I miss Ashley everday.  I have an ultrasound picture of Baby Steven at 14 weeks-that Ashley texted me, his heartbeat was 152.  He was a healthy baby boy.  That's a picture I look at all the time, just not when I'm driving.

Thursday, February 3, 2011

Deciding to stay at home

After being a working mom for almost 5 years, I thought for sure I would continue down that path.  I mean we had made it work with Justin, though stressful at times.  I had a good job where I loved the people I worked with and my clients.  I felt like I was pretty good at what I did.  I was contributing to the family finances and we were doing ok and prepared for the extra daycare costs.  So I figured I would enjoy my nice long, 13 week maternity leave and then be ready to get back into the swing of things with adult interaction and what wrong I was.

I think my first misstep was comparing this with Justin.  He was 4 1/2 years old when he came to us so we weren't dealing with daycare as much as pre-school.  He was ecstatic to start his pre-school and play with friends all day. Plus, that was when Don was off Mondays, so Justin esentially had day-long playdates 4 days a week, all while getting prepared for kindergarten. He was stoked!  I will admit it became stressful as he got older and more involved.  Don and I both worked in an industry that required late nights-me more than him.  I worked about 15 minutes from Justin but Don worked about 40 minutes away so getting him by 6 could be tough and lots of times his practices/games could be at 5, so we had to figure that stuff out, but we did. 

I figured with the baby I would just have to adjust and we'd, like always, figure it out. But Piper came and that theory went out the window.  They learn and do so much that first year, gosh those first three months-I was a mess with the thought of missing any of it.  I think our situation with Justin also added to the yearning of being there-I didn't get this with him, I didn't want to miss it with her.  Oh how we crunched the numbers, but boy was it going to be tight-it just didn't seem like we were going to be able to make it work...then Don got a new job.  It moved him from a 40 minute commute to about 10 blocks down the street.  There was some pay implication and with the money we would save on gas, we decided to recrunch...tight just loosened a belt notch and we went into doable range.

As much as my soul told me that being home was were I should be, my work ethic said that I needed to at least go back. I had never not worked and thought maybe I just needed to get back into it and I would adjust.  I mean the extra money would help and we were able to get Piper into a fabulous daycare facility and Justin was in a great after school program, so back to work I went.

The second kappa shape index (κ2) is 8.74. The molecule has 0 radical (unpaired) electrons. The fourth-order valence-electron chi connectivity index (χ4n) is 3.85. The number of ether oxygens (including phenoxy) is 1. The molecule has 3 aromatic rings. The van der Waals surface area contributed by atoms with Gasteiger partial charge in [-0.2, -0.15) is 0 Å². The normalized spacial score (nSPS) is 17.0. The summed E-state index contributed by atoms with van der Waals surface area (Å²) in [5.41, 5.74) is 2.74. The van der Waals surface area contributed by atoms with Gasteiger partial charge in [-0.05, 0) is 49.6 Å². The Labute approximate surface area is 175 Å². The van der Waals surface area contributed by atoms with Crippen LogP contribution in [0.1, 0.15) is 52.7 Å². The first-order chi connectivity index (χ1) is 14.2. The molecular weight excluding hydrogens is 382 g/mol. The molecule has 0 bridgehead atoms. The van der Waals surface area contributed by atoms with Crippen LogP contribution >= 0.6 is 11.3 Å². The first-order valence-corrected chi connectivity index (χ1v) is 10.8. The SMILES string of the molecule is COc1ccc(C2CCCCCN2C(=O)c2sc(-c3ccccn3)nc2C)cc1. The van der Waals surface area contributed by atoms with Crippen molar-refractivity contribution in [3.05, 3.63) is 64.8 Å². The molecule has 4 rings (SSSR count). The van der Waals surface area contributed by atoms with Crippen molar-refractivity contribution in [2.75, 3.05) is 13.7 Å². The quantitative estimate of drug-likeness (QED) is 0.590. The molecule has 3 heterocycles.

Piper's spot at the daycare didn't open until three weeks after I went back, so god bless the grandparents.  My dad, my mom and mother-in-law all took time to come and be with her to get us through those three weeks.  I felt like this was the perfect transition for the whole family and felt pretty good...until that first day.  I went back to work, but my heart wasn't in it anymore-all I could think about was what I might be missing-I had some serious seperation anxiety.  I muscled through it, trying to be a trooper, but the battle was lost.  I knew that I couldn't be the employee I wanted to be and that they knew me to be. The day we dropped her off at daycare was the day I put in my notice.  I was torn because I didn't want to upset my work or the daycare facility but I had to do what I had to do.  Thankfully, both were extremely understanding and supportive.

It's funny.  I had thought that the nine year age gap would make things a little easier to deal with, being that Justin is a functioning child and able to be somewhat independant.  I mean he can feed himself and shower-that kind of stuff.  But in actuality, the age gap made for a big juggling act.  Justin loves sports and participates in quite a bit, so getting him from school and getting him fed and to practice or a game was always a big hustle for us.  Now we had Piper too, who had a schedule that needed to be kept.  We were running Justin here-shoving a granola bar in his mouth to tie him over, trying to spend a little quality time with Piper before bedtime, getting dinner made, picking Justin up, checking homework, trying to get quality time with Justin, baths, showers- on and on-all between the hours of 5:30 and 8pm. The decision was made.

So here we are.  I am at home and really loving it.  I definitely miss some aspects of work, I'd be lying if I said I didn't.  They say parenting is a thankless job and for the most part they're right.  Work provided yearly reviews with comments and critiques and clients would send accolades for a job well done, I felt like I knew how I was doing and got some moral boosting kudos here and there.  At home you're flying blind-doing the best you can with little feedback.  Hoping and praying that you're getting it right.